In much the same way good equipment and good light is essential for a good photo or video image, sound and good sound equipment is equally important. Not many people, including some videographers, seem to appreciate that. The microphones that come with most cameras are pretty adequate for most jobs, but they can be improved upon.
I have a mix of microphones, in order to be flexible and respond to multiple conditions. The primary microphone I use is the Sennheiser ME66K6 shotgun microphone, mounted on one camera with a shockmount. For sit-down interviews, I can choose from a pair of Audio-Technica clip-on microphones, a lone Shure Lavalier Microphone, or a pair or Audio-Technica Boundry microphones, and for standup work I use a Samson Q7 cartoid microphone.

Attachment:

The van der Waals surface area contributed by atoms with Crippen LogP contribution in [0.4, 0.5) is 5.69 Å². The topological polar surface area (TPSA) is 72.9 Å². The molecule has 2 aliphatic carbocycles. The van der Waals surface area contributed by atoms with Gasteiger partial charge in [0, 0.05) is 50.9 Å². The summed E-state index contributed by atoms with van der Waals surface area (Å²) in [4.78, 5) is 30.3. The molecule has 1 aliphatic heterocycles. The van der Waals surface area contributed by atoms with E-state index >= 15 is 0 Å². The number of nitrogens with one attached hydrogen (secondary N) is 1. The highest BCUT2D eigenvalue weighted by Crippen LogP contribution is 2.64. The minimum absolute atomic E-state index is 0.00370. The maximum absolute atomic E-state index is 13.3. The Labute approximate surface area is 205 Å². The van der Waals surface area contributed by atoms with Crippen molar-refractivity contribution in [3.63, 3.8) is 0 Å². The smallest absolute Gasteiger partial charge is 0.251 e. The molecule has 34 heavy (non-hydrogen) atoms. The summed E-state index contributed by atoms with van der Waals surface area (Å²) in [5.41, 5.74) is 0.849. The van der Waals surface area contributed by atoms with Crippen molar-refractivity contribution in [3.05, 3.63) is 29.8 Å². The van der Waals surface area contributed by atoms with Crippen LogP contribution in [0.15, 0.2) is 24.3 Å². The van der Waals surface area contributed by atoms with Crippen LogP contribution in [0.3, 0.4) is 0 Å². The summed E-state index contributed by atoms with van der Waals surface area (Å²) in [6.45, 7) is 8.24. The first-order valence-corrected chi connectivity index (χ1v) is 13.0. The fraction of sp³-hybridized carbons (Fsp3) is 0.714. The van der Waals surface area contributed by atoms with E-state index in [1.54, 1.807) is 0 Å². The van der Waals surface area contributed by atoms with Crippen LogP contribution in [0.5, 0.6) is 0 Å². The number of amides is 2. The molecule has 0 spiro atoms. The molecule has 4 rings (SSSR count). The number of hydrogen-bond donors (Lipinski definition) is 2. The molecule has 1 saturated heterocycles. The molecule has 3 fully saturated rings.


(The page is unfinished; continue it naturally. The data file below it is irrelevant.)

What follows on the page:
The Behringer 1204X Mixer is my answer to situations involving more than one or two microphones (as the PD-170 has two XLR inputs, it can handle two separate microphones without problems.) I got used to slider “pots” for sound levels when working audio boards at the Allen County Public Access studios and would not go with a mixer that used knobs instead.
When I’m not recording video, I use a very handy Zoom H4 audio recorder, which I purchased through Sweetwater Sound.